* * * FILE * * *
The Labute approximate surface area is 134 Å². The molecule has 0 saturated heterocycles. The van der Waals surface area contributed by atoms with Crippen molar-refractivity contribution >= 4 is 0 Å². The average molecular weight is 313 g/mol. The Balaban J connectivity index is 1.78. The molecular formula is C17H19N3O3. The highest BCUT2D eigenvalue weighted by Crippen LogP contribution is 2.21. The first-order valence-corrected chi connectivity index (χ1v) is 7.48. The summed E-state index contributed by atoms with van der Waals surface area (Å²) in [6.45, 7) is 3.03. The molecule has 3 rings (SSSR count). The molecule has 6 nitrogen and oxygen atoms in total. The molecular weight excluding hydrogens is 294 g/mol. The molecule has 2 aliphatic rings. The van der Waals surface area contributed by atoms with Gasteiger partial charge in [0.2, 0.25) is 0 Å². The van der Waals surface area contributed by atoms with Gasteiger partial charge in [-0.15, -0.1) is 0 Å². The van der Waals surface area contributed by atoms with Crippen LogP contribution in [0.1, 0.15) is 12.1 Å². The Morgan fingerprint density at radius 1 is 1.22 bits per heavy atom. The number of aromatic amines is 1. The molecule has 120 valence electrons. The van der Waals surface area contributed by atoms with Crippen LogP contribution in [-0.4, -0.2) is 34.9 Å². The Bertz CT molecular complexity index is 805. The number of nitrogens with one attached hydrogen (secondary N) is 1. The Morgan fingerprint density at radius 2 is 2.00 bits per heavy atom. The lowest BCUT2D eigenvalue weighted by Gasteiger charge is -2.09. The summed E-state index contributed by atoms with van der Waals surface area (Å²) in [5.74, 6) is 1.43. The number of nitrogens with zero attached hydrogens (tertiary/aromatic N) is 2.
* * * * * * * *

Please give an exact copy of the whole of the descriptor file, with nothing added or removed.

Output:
The Labute approximate surface area is 134 Å². The molecule has 0 saturated heterocycles. The van der Waals surface area contributed by atoms with Crippen molar-refractivity contribution >= 4 is 0 Å². The average molecular weight is 313 g/mol. The Balaban J connectivity index is 1.78. The molecular formula is C17H19N3O3. The highest BCUT2D eigenvalue weighted by Crippen LogP contribution is 2.21. The first-order valence-corrected chi connectivity index (χ1v) is 7.48. The summed E-state index contributed by atoms with van der Waals surface area (Å²) in [6.45, 7) is 3.03. The molecule has 3 rings (SSSR count). The molecule has 6 nitrogen and oxygen atoms in total. The molecular weight excluding hydrogens is 294 g/mol. The molecule has 2 aliphatic rings. The van der Waals surface area contributed by atoms with Gasteiger partial charge in [0.2, 0.25) is 0 Å². The van der Waals surface area contributed by atoms with Gasteiger partial charge in [-0.15, -0.1) is 0 Å². The van der Waals surface area contributed by atoms with Crippen LogP contribution in [0.1, 0.15) is 12.1 Å². The Morgan fingerprint density at radius 1 is 1.22 bits per heavy atom. The number of aromatic amines is 1. The molecule has 120 valence electrons. The van der Waals surface area contributed by atoms with Crippen LogP contribution in [-0.4, -0.2) is 34.9 Å². The Bertz CT molecular complexity index is 805. The number of nitrogens with one attached hydrogen (secondary N) is 1. The Morgan fingerprint density at radius 2 is 2.00 bits per heavy atom. The lowest BCUT2D eigenvalue weighted by Gasteiger charge is -2.09. The summed E-state index contributed by atoms with van der Waals surface area (Å²) in [5.74, 6) is 1.43. The number of nitrogens with zero attached hydrogens (tertiary/aromatic N) is 2.